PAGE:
Consider his analysis of the centrality of the narrative enthymeme to mass fiction. Incidents in D. W. Griffith's _Birth of a Nation_ make no sense, and are hence repugnant to many in the modern day audience, unless one ascribes to the then commonplace notion that white people are morally superior to black people. As this is never explicitly stated, the audience must actively provide this commonplace prejudice to complete the enthymeme. Couple this with the frequency with which such commonplaces provide the moral of the story, and title of the film: _You Can't Take It With You_, _It's a Wonderful Life_, _Father Knows Best_, _The Life of Riley_, etc., and one begins to realize how often Hollywood confirms cultural truisms. _The Wizard of Oz_ and 'There's no place like home' sprang to my mind immediately.
Tendentious instantiations are truths that are distortedly used to support some process of domination (hence not all ideological propositions are, strictly speaking, false). Carroll discusses such distortions as the character Cliff Huxtable (Bill Cosby) misleading viewers about the social status of black people in America, and the casting of Paul Kersey (Charles Bronson) in a positive light as the vigilante in _Death Wish_. _Dirty Harry_ is an archetype, because 'by offering Zodiac as the paradigm of the urban criminal, the film has favourable implications for authoritarian police practices' (407). While there are upper-middle-class blacks in America, they are not the norm. While crazy urban criminals like Zodiac do exist, they are in the minority. While urban police do sometimes fail to protect their citizens, vigilantism is not the only alternative. The epistemological defect here is in depicting true circumstances as misleadingly characteristic of the whole in question, in a fashion that invites the audience to commit the fallacy of hasty generalization.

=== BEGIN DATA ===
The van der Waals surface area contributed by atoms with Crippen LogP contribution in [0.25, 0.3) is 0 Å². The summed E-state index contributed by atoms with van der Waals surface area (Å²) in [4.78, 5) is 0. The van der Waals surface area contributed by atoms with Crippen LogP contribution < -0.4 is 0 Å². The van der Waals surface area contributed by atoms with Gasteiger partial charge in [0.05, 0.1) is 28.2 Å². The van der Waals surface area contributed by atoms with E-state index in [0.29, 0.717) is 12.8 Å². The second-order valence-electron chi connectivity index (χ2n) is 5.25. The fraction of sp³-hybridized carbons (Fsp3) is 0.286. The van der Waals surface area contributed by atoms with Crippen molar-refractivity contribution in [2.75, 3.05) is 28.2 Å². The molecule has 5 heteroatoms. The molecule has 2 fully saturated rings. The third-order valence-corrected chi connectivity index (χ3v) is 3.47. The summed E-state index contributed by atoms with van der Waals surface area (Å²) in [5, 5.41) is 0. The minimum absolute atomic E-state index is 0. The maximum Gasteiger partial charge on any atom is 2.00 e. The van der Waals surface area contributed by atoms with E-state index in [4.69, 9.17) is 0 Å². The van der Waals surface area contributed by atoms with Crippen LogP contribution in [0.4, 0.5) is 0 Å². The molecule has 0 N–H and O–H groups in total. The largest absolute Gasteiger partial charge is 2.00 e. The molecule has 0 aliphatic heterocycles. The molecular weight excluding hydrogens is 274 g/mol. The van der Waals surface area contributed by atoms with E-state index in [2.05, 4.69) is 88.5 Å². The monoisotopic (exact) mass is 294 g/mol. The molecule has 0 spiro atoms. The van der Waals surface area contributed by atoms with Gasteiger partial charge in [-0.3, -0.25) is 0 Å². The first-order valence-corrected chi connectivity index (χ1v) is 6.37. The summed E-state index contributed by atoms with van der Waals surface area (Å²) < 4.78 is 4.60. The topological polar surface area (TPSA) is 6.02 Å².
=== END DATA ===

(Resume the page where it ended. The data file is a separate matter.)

So, while differing with Carroll as to whether all value talk is ultimately rhetorical, I admire his ability to identify the rhetorical devices that are particularly (but not solely) characteristic of mass narratives. He remains too much of a Platonist, embracing an absolute dichotomy between rational argumentation and rhetoric. Showing a decided preference for the former, Carroll seems to cling to the notion that logic will lead us to the truth about values, and that rhetoric is pure sophistry with a marked tendency to falsehood. It is part of the radical nature of the postmodern deconstruction of Platonism to deny that dichotomy, and to claim that, in the battle between the Platonists and the Sophists, the wrong side won.
For, the non-pejorative sense of the term 'ideology' implies that all value discourse is ultimately rhetorical (and not, by the way, that all cultural artefacts are ideological, a much broader claim). The use of sophistry also loses its pejorative connotations in such an intellectual landscape. For all it now means is that the production of certain cultural artefacts (like films) is intended to help persuade audiences to make certain value commitments. Since life is given what value it has by the strength of the commitment of individuals to those values, value talk is necessarily rhetorical. To put it another way, while rationality may indicate the most efficient means to certain ends, it cannot determine the ends to be pursued. Pragmatists, existentialists and most postmodernists (imagine the Venn diagram of those overlapping sets!) share this realization.
The upshot of my disagreement with Carroll, then, is to question his pejorative definition of ideology, which requires ideological propositions to be false, or otherwise epistemologically suspect. With that strong reservation having been voiced, I heartily recommend _A Philosophy of Mass Art_ to anyone interested in film aesthetics and/or mass communications, and enthusiastically join him in his project of identifying the characteristic rhetorical devices in film.
Lock Haven University, Pennsylvania, USA
Daniel Shaw, 'It All Depends On What You Mean By 'Ideology'', _Film-Philosophy_, vol. 3 no. 3, January 1999 <http://www.film-philosophy.com/vol3-1999/n3shaw>.